EU Urged To Raise The Issue Of Religious Intolerance With Pakistan Government

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ISLAMABAD: Various Church groups urge the European Union to raise the matter of increasing religious intolerance and persecution of religious minorities in Pakistan, with the Government of Pakistan.

 

EU Headquarters- Brussels
EU Headquarters- Brussels

Legislative bodies of Churches and ecumenical groups from Pakistan and many European nations in recent times gathered in Brussels to have a discussion about this issue at the headquarters of the European Union.

The advocates of this issue spent two days of promoting and exchanging ideas with various bodies of the EU in Brussels on June 24 and 25 about the laws which are often used to target non-Muslims in Pakistan. The highest penalty for those found at fault is death.

 

“Partners of the Pakistani government should take the initiative to discuss this with the leaders of the new government of Pakistan and urge them to repeal the controversial provisions of the blasphemy law,” said Bishop Samuel Azariah, moderator of the Church of Pakistan and a member of World Council of Churches executive committee.

 

In a most topical case, 14-year-old Pakistani Christian girl, Rimsha Masih was detained for alleged blasphemy last year and forced into hiding for fear of her life eventually vacated her homeland and moved to Canada, fearing for her life.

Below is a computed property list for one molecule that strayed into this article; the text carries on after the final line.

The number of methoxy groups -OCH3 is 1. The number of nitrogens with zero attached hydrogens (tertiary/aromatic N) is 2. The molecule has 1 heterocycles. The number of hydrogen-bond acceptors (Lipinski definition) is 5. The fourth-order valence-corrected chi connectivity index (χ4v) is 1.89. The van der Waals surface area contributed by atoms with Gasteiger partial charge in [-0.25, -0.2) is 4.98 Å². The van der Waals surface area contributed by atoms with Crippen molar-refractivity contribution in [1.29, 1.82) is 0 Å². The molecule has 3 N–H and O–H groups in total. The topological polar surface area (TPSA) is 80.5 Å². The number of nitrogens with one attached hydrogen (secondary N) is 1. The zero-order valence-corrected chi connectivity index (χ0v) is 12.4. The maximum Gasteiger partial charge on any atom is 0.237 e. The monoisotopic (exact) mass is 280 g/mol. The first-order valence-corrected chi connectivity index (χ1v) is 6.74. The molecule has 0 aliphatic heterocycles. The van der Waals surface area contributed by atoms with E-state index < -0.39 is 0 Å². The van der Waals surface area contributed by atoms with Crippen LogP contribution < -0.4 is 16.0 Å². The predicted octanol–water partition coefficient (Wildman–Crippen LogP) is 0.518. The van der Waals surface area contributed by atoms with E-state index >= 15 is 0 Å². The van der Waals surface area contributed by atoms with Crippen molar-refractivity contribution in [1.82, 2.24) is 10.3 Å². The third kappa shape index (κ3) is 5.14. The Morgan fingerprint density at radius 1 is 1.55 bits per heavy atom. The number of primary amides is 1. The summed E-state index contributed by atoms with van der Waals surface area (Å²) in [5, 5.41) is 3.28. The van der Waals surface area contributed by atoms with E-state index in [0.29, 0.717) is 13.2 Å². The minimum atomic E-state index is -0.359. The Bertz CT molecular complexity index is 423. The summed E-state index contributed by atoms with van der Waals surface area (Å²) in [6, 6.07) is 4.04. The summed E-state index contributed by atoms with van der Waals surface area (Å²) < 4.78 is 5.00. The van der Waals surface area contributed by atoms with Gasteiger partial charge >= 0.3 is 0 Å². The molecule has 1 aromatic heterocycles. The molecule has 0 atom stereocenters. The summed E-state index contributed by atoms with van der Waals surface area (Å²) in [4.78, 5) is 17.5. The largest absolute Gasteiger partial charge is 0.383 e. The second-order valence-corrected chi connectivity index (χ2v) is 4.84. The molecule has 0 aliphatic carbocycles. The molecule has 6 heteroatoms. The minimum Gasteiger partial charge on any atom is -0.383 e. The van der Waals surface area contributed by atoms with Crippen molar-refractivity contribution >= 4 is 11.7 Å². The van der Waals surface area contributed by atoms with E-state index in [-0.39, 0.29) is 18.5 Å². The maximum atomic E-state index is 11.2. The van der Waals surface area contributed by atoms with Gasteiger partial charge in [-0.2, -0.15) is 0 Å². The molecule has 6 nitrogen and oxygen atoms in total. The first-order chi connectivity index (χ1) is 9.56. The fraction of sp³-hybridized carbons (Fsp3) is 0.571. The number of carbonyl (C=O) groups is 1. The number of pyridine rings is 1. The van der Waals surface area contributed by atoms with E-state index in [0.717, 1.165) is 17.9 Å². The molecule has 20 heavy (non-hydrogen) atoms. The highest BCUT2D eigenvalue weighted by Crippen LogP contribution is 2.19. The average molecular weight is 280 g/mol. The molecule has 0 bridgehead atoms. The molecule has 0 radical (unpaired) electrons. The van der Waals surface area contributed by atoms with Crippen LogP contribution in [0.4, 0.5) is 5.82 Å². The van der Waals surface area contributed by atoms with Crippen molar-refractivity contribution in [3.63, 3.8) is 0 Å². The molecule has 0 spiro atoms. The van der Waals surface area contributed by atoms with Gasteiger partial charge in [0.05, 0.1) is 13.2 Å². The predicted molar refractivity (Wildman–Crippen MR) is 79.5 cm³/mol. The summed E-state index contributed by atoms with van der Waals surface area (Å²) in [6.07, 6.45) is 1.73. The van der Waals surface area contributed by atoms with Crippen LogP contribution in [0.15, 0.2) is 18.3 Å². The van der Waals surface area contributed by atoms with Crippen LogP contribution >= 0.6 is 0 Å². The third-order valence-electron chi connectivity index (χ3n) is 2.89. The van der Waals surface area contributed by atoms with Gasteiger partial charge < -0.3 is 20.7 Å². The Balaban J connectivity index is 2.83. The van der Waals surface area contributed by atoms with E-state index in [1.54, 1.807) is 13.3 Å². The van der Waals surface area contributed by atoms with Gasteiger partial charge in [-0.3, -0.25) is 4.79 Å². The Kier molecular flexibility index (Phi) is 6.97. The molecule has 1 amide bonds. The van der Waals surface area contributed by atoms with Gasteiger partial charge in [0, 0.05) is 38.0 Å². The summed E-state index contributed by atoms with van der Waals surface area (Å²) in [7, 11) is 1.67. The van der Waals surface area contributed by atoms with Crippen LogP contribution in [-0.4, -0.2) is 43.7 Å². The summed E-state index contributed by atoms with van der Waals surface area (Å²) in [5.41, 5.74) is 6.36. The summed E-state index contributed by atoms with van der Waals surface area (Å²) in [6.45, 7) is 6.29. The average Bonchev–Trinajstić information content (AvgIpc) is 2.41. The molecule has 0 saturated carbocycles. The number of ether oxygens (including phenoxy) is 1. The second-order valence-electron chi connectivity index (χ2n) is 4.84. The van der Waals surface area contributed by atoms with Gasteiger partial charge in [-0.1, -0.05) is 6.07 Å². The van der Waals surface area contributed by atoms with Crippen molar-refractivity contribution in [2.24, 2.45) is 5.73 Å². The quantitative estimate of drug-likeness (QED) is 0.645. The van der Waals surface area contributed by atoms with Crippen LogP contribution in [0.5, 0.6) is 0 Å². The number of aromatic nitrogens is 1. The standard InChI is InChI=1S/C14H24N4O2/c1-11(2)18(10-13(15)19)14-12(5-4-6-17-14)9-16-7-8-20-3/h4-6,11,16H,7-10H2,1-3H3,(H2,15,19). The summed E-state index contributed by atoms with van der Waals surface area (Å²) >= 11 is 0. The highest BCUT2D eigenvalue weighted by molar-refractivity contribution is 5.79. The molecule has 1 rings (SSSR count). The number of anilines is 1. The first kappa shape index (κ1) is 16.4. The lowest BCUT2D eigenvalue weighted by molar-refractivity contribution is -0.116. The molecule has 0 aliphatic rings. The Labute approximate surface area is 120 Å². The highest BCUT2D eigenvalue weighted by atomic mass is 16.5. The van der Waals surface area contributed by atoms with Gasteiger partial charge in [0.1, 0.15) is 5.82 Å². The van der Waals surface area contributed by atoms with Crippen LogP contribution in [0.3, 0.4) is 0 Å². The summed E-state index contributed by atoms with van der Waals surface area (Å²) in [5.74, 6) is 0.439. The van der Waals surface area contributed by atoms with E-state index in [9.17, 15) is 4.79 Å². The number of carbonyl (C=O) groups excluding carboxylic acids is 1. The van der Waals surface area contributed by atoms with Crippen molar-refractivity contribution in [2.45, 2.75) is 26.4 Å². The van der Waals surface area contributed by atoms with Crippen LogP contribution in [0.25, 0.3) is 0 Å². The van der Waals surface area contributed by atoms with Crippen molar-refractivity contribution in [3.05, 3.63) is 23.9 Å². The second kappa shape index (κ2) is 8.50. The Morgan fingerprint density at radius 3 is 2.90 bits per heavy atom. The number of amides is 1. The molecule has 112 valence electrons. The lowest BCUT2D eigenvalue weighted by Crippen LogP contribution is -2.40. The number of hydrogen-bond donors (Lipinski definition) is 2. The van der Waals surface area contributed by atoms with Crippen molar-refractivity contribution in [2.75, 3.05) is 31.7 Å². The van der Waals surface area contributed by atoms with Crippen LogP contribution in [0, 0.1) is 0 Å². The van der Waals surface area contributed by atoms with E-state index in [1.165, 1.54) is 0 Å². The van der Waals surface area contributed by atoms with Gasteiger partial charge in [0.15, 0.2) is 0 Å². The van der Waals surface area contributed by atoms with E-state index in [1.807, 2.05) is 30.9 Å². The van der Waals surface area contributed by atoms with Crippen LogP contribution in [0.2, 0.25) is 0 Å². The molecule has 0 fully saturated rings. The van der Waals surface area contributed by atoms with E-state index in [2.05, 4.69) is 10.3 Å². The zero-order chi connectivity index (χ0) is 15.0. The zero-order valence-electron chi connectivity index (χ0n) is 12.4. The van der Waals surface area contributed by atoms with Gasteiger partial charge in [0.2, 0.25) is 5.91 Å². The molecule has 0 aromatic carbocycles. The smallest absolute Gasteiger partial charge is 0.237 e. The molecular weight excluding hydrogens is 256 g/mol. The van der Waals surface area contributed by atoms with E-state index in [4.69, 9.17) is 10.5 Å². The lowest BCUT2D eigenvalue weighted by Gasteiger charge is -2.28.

Extremist parties in Pakistan strongly oppose calls for alteration in the blasphemy laws and outstanding political figures such as Salman Taseer (the former governor of Punjab) and Shahbaz Bhatti (the Federal Minister for Minorities) have been assassinated for their opposition to these laws.

 

The meeting was followed by an international hearing on the “Impact of Blasphemy Law in Pakistan” instigated by the world church body in Geneva in September last year.

 

“When the State and constitution make preference on the basis of religion, they end up violating the rights of their citizens, said Peter Jacob, director of the Justice and Peace Commission of the Roman Catholic Church in Pakistan.

 

“The blasphemy law is one among other laws that form a whole system of discrimination against religious minorities in Pakistan,” said Jacob. “The discrimination we find in the constitution and a state policy translates into extremism and general intolerance in the society.”

 

They visited the European External Action Service and MEPs Dennis de Jong and Peter van Dalen, who are co-presidents of the European Parliament Working Group on Freedom of Religion or Belief (EPWG on FoRB).

 

The ecumenical team urged the EU to use its institutional and diplomatic contacts to address the deteriorating situation of persecution against religious minorities in Pakistan.

 

Prof. Göran Gunner of the Church of Sweden said the EU-Pakistan strategic dialogue initiated in 2012 is an effective way for the two sides to be engaged in constructive discussions and to express shared views on regional and international issues of mutual concern.

 

“This mechanism should be used as an effective way to raise questions on human rights violations and persecution of religious minorities in Pakistan,” said Gunner.